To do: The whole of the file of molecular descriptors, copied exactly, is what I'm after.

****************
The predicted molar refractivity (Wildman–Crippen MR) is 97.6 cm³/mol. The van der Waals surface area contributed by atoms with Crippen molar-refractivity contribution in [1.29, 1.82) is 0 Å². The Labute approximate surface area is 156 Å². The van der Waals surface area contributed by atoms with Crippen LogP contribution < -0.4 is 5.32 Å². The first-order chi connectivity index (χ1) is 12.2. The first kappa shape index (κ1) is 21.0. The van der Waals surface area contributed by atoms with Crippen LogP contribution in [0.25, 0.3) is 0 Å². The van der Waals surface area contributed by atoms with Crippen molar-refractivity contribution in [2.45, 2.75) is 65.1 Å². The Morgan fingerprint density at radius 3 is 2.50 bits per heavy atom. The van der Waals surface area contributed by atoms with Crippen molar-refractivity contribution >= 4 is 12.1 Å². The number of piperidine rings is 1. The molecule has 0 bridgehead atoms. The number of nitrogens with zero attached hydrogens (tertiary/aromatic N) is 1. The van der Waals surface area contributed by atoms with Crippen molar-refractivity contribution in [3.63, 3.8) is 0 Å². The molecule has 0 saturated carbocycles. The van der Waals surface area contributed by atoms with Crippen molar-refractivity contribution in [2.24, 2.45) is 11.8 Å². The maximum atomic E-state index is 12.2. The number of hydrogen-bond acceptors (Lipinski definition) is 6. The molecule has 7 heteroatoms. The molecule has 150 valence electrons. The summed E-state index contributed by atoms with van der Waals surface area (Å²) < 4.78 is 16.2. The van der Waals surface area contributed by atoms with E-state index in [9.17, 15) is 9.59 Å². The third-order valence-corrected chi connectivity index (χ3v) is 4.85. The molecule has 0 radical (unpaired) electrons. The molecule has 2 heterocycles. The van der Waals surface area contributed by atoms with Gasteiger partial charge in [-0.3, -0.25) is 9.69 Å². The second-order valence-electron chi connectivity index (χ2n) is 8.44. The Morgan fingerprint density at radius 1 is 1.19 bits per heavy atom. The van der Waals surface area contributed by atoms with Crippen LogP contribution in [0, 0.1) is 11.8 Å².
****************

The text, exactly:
The predicted molar refractivity (Wildman–Crippen MR) is 97.6 cm³/mol. The van der Waals surface area contributed by atoms with Crippen molar-refractivity contribution in [1.29, 1.82) is 0 Å². The Labute approximate surface area is 156 Å². The van der Waals surface area contributed by atoms with Crippen LogP contribution < -0.4 is 5.32 Å². The first-order chi connectivity index (χ1) is 12.2. The first kappa shape index (κ1) is 21.0. The van der Waals surface area contributed by atoms with Crippen LogP contribution in [0.25, 0.3) is 0 Å². The van der Waals surface area contributed by atoms with Crippen molar-refractivity contribution in [2.45, 2.75) is 65.1 Å². The Morgan fingerprint density at radius 3 is 2.50 bits per heavy atom. The van der Waals surface area contributed by atoms with Crippen molar-refractivity contribution >= 4 is 12.1 Å². The number of piperidine rings is 1. The molecule has 0 bridgehead atoms. The number of nitrogens with zero attached hydrogens (tertiary/aromatic N) is 1. The van der Waals surface area contributed by atoms with Crippen molar-refractivity contribution in [3.63, 3.8) is 0 Å². The molecule has 0 saturated carbocycles. The van der Waals surface area contributed by atoms with Crippen molar-refractivity contribution in [2.24, 2.45) is 11.8 Å². The maximum atomic E-state index is 12.2. The number of hydrogen-bond acceptors (Lipinski definition) is 6. The molecule has 7 heteroatoms. The molecule has 150 valence electrons. The summed E-state index contributed by atoms with van der Waals surface area (Å²) < 4.78 is 16.2. The van der Waals surface area contributed by atoms with E-state index in [9.17, 15) is 9.59 Å². The third-order valence-corrected chi connectivity index (χ3v) is 4.85. The molecule has 0 radical (unpaired) electrons. The molecule has 2 heterocycles. The van der Waals surface area contributed by atoms with Gasteiger partial charge in [-0.3, -0.25) is 9.69 Å². The second-order valence-electron chi connectivity index (χ2n) is 8.44. The Morgan fingerprint density at radius 1 is 1.19 bits per heavy atom. The van der Waals surface area contributed by atoms with Crippen LogP contribution in [0, 0.1) is 11.8 Å².